When observing these appointments from the outside, you cannot miss that something new is happening. CEO profiles are starting to look quite different from the past, and whilst you might think that some organisations might be taking a risky gamble, you also can’t stop wondering if these organisations are being more visionary than others. For better or for worse, it raises the question of what future leaders will need to look like in order to successfully lead organisations through the period of massive change that many companies will face in the coming years? To be fit for the challenges ahead, what do CEO profiles need to look like?

No one will question the fact that in the future CEOs need to be successful leaders with a track record of driving results. But will that be the winner or just a qualifier for the race to the job? And how do we define results going forward? Do we need more leaders who can shake the board rooms with completely different visions, perspectives, and competencies? Perhaps the ones which used to be at the periphery and now may possibly become the core of future thinking?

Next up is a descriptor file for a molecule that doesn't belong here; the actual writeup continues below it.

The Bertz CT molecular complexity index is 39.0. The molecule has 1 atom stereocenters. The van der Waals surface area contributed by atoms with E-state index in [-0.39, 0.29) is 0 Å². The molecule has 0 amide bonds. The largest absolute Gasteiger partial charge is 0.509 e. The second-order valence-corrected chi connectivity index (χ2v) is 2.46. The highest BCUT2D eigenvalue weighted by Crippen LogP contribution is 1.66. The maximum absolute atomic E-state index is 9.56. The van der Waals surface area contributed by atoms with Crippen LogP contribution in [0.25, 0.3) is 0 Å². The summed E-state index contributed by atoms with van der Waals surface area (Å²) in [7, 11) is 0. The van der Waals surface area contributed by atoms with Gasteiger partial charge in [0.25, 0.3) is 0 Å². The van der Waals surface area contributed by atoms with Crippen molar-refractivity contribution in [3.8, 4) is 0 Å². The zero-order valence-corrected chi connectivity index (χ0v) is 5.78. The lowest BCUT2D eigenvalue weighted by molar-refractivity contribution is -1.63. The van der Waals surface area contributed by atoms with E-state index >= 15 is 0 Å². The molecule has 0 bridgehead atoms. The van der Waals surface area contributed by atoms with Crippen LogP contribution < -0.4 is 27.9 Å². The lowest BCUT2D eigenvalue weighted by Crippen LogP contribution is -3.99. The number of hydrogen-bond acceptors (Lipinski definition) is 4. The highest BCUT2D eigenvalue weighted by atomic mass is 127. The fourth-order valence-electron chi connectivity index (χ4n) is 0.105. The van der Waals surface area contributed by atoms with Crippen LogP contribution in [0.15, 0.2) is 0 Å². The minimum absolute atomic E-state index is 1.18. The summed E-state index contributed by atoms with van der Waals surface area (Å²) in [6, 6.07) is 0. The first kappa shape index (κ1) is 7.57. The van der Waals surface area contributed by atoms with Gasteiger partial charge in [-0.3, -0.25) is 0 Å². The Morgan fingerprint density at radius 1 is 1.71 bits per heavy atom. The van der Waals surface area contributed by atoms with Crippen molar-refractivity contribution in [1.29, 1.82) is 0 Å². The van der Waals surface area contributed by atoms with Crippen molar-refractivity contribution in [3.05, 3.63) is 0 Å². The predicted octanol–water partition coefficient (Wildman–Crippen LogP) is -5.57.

As companies need to dramatically change, so do the leaders at the top.

The future rarely looks like the past, and we argue that the winning leaders of the future will need skills at 360 degrees. These skills include:

  • The ability to be a symbol of change. In times of upheaval and change, CEOs are important symbols to internal and external stakeholders. More than ever CEOs need to lead change by example and exemplify the changes they aim to enact.